In my opinion, Dharma gets more "corrupted" by not fully understanding its principles, by not applying them in real life, and by not passing them on to the next generation -- than by the charging of money. What hurts Dharma, in my opinion, is parroting the texts with only a superficial understanding, and encouraging superstitious attachment to traditional skillful means - without making an effort to understand and transmit the meaning and purpose behind the ideas.
What I think needs to happen to help "propagating the dharma to a wider audience" is a serious effort to translate the principles behind dharma to a modern secular language, and to show how dharma benefits all aspects of regular life. Offering commercial Mindfulness courses to a wide secular population is a tiny step in the right direction.
Yes, it is unethical.
Vinaya Pātimokkha sekhiya Pādukāvagga Navama:
“Formerly, monks, in Benares, the wife of a certain low class man came to be pregnant. Then, monks, this low class woman spoke thus to this low class man: ‘Sir, I am pregnant; I want to eat a mango.’
‘There are no mangoes, it is not the mango season,’ he said.
Now at that time the king had a mango tree with a perpetual crop of fruit. Then, monks, that low class man approached that mango tree; having approached, having climbed up that mango tree, he remained hidden. Then, monks, the king together with the brahmin priest, approached that mango tree; having approached, having sat down on a high seat, he learnt a mantra. Then, monks, it occurred to that low class man:
‘How unrighteous is this king, inasmuch as he learns a mantra, having sat down on a high seat. This brahmin also is unrighteous, inasmuch as he, having sat down on a low seat, teaches a mantra to (someone) sitting on a high seat. I too am unrighteous, I who for the sake of a woman, steal the king’s mangoes. But all this is quite gone,’ (and) he fell down just there.
Neither knows the goal,
neither sees dhamma,
Neither he who teaches the mantra,
nor he who learns according to what is not the rule.
My food is pure conjey
of rice flavoured with meat,
I do not therefore fare on dhamma,
dhamma praised by the noble.
Brahmin, shame on that gain of wealth,
(that) gain of fame;
That conduct (leads) to falling away
or to walking by what is not the rule.
Go forth, great brahmin,
for other creatures boil,
Do not you, following what is not the rule,
from that break like a pot.
"I saw rancid buttermilk being bartered for precious sandalwood worth a fortune in gold. This was my eleventh dream. What shall come of it?"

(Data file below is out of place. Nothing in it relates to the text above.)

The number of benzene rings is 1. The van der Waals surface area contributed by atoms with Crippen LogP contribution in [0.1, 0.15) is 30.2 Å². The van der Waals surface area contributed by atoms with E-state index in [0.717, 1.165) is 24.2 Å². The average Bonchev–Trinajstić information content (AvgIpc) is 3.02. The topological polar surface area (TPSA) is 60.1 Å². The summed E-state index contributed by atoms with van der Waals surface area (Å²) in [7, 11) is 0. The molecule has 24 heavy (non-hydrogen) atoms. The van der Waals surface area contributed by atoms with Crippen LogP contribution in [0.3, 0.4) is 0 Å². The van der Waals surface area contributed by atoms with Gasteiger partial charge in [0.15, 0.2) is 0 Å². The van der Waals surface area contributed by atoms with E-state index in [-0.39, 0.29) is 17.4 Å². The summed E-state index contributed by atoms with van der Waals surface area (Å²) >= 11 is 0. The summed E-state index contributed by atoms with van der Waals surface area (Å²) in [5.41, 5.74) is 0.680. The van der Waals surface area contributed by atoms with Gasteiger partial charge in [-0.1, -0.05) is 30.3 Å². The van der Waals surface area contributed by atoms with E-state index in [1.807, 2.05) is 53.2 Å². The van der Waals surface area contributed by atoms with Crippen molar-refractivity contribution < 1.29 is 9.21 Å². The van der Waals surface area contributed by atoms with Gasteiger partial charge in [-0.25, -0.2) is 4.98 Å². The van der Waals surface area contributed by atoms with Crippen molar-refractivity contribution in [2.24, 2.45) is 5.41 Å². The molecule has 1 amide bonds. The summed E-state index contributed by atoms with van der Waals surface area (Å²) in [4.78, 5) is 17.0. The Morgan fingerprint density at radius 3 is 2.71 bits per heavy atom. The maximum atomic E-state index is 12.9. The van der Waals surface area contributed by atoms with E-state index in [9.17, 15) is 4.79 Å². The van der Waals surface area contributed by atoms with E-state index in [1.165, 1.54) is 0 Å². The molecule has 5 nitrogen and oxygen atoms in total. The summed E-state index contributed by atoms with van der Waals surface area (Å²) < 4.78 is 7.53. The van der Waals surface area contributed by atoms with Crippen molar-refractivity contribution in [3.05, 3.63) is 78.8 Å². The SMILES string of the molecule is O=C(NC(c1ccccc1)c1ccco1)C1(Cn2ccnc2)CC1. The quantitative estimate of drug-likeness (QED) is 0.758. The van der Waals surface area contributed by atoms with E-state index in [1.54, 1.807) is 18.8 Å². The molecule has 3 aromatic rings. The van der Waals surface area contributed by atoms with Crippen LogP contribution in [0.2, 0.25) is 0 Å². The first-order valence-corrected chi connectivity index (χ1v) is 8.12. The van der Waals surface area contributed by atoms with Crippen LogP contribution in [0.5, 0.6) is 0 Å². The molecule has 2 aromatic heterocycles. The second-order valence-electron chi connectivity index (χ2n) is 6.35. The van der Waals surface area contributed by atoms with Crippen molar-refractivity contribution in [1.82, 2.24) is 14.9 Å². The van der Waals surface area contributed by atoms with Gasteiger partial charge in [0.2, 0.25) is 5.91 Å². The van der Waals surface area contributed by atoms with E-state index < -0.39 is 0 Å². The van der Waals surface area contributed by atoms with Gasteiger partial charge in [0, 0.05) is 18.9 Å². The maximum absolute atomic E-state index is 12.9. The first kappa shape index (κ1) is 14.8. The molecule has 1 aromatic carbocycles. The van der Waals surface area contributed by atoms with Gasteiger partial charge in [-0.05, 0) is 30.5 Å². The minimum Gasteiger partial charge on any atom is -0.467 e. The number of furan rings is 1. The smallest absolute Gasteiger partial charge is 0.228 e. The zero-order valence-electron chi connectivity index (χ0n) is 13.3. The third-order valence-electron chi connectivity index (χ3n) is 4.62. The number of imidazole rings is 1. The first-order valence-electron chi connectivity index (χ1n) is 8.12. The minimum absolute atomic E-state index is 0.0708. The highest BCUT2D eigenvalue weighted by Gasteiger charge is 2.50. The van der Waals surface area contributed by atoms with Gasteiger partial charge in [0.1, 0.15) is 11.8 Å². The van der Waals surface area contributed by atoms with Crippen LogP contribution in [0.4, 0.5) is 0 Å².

"This will happen only in the distant future, when my teaching is waning. In those days, there will be many greedy, shameless bhikkhus, who for the sake of their bellies dare to preach the very words in which I have warned against greed! Because they desert the Truth to gratify their stomachs, and because they sided with sectarians, their preaching will not lead to Nibbana. Their only thought as they preach will be to use fine words and sweet voices to induce lay believers to give them costly robes, delicate food, and every comfort. Others will seat themselves beside the highways, at busy street corners, or at the doors of kings' palaces where they will stoop to preach for money, even for a pittance! Thus these monks will barter away for food, for robes, or for coins, my teaching which leads to liberation from suffering! They will be like those who exchanged precious sandalwood worth a fortune in pure gold for rancid buttermilk. However, you have nothing to fear from this. Tell me your twelfth dream."
What is being taught is not the teachings of the Buddha but another doctrine manufactured by others. Therefore, its not unethical in the sense of "stealing" something from Buddhism. However, it is bad karma because the "mindfulness" being taught is the suspension of moral judgment.
The word "mindfulness" merely means to "remember" or "keep in mind". An assassin that must stalk a victim to shoot them must have "mindfulness". However, the mindfulness of an assassin is not Buddhist "Right Mindfulness" ("Samma Sati").
Similarly, the corporate mindfulness that teaches to suspend moral judgment in favour of having equanimity towards all corporate objectives & directives is not Buddhist mindfulness. Since Corporate Mindfulness is not Buddhist Mindfulness, it can be sold for money.
Teaching ''samatha'' bhavana for money is not a much big problem,But when it's to ''Vipassana'' bhavana that's not ethical and suitable..Because Lord buddha's the founder of vipassana meditation ,and before the era of buddha there were samatha bavana and it's also taught in other religions..So vipassana meditation is only found in Buddhism,It's not ethical to get money for teaching vipassana..
In buddhism mostly buddhist monks are the teachers,Buddha had said them not to accept money in any occasion,So that also suggest getting money for something uniquely in buddha's learning isn't suitable